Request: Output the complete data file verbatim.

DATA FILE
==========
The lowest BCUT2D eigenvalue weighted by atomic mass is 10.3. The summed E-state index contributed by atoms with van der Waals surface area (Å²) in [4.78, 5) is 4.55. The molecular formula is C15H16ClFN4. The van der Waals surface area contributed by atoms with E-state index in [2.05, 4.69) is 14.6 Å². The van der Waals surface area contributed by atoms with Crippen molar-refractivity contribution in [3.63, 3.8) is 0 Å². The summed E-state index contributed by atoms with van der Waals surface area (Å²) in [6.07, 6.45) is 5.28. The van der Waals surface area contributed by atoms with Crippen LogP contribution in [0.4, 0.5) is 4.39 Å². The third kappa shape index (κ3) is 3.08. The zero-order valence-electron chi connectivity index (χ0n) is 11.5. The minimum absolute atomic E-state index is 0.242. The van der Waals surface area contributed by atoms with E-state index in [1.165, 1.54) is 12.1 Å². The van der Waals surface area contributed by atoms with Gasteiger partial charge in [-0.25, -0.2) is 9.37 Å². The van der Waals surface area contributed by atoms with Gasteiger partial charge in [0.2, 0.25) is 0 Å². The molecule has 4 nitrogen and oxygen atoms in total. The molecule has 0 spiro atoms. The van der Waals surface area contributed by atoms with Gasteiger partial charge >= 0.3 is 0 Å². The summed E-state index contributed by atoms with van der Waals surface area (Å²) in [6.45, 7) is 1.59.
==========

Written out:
The lowest BCUT2D eigenvalue weighted by atomic mass is 10.3. The summed E-state index contributed by atoms with van der Waals surface area (Å²) in [4.78, 5) is 4.55. The molecular formula is C15H16ClFN4. The van der Waals surface area contributed by atoms with E-state index in [2.05, 4.69) is 14.6 Å². The van der Waals surface area contributed by atoms with Crippen molar-refractivity contribution in [3.63, 3.8) is 0 Å². The summed E-state index contributed by atoms with van der Waals surface area (Å²) in [6.07, 6.45) is 5.28. The van der Waals surface area contributed by atoms with Crippen LogP contribution in [0.4, 0.5) is 4.39 Å². The third kappa shape index (κ3) is 3.08. The zero-order valence-electron chi connectivity index (χ0n) is 11.5. The minimum absolute atomic E-state index is 0.242. The van der Waals surface area contributed by atoms with E-state index in [1.165, 1.54) is 12.1 Å². The van der Waals surface area contributed by atoms with Gasteiger partial charge in [-0.25, -0.2) is 9.37 Å². The van der Waals surface area contributed by atoms with Gasteiger partial charge in [0.2, 0.25) is 0 Å². The molecule has 4 nitrogen and oxygen atoms in total. The molecule has 0 spiro atoms. The van der Waals surface area contributed by atoms with Gasteiger partial charge >= 0.3 is 0 Å². The summed E-state index contributed by atoms with van der Waals surface area (Å²) in [6.45, 7) is 1.59.